Sunday, April 01, 2007

Has Hong Kong changed for better or worse since 1997?


The 10 year anniversary of the handover is fast approaching. That's ten years out of the fifty that Hong Kong is supposed to enjoy without any major changes enforced by China. So, is it a case of "so far so good?"

Despite the 50 year pledge, China does of course influence Hong Kong politics in a way it never used to with regards to its endorsement of candidates. But at the same time, the handover has, I think, pushed democracy and civil liberties right to the forefront of Hong Kong political life and in people's minds. That's got to be a good thing.

I always hoped that in the post-1997 years, China might change more to become like Hong Kong, rather than vice versa. I'm hoping that between now and 2047, democracy not only fully takes root in HK, but starts to make inroads into China.

In this article, the Times' Gerard Baker assesses how Hong Kong has fared since June 30th, 1997.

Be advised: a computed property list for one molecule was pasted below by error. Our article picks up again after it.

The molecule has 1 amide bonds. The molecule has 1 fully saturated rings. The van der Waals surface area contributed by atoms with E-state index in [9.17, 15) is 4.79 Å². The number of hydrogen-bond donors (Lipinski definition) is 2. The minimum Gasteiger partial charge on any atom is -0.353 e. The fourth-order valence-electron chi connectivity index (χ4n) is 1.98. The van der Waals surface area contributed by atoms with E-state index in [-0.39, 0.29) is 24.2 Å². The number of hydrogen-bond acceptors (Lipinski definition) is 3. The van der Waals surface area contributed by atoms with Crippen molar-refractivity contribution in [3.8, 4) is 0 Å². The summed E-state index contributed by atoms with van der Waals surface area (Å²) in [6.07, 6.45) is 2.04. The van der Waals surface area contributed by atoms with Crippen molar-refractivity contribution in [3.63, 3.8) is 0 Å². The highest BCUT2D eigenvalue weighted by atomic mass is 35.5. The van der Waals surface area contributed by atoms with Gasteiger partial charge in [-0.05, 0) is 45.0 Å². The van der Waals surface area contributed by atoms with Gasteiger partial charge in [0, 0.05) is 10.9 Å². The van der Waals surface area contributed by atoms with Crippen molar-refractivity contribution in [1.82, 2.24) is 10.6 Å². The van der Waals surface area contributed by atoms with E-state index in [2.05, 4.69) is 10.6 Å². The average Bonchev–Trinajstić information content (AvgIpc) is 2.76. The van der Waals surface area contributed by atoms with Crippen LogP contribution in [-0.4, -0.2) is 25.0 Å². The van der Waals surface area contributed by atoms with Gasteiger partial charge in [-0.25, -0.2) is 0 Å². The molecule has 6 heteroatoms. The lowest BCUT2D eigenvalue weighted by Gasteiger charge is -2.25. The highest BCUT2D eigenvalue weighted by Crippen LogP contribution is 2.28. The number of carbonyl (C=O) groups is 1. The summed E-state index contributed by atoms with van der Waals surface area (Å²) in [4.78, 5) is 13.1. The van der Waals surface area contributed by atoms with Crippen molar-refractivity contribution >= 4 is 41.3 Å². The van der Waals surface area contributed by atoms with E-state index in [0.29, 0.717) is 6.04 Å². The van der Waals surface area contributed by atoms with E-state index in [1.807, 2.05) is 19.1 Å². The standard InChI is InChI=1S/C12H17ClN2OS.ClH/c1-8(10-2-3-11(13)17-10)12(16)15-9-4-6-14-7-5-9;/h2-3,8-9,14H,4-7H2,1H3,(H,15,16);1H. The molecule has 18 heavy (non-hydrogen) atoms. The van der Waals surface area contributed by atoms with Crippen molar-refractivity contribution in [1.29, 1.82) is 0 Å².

Hong Kong had a disastrous few years straight after 1997: financial crisis; a property crash; severe acute respiratory syndrome (Sars) and political crises. It seemed to superstitious locals as though some evil feng shui had unleashed a dragon to devour the place.But it is back now, perhaps stronger than ever.

You can be cynical about this success. China has wisely decided it doesn’t want to kill the goose that lays its golden eggs of international finance. Journalists rightly worry about self-censorship by media owners eager to mollify Beijing. But China is changing too, not just in its economic character. It is quite feasible now that at the end of the 50-year period China will have moved much closer to Hong Kong’s system than Hong Kong will have shifted to China’s.

1 comment:

Anonymous said...

Political intervention may be necessary at times in order to salvage an unfavourable situation to preserve the unity of the nation and the people.

Better a peaceful intervention than a military invasion.

And China would not emulate Hong Kong's western-style democracy. There will be democracy but of "Chinese characteristics" all over its territories.

I think Hong Kong lost its glitter a little not because of Beijing. Beijing did not rule and manage the territory. It's the Hong Kong people themselves who rules and manage it.

The problem lies in shift of investments back to Shanghai.

Hong Kong prospered after 1949 after foreign investors fled Shanghai which came under Communist rule.

If anything, Hong Kong was "protected" by Beijing during the Asian financial crisis. And Hong Kong's economy and 'Disneyland' still relies heavily on mainland China.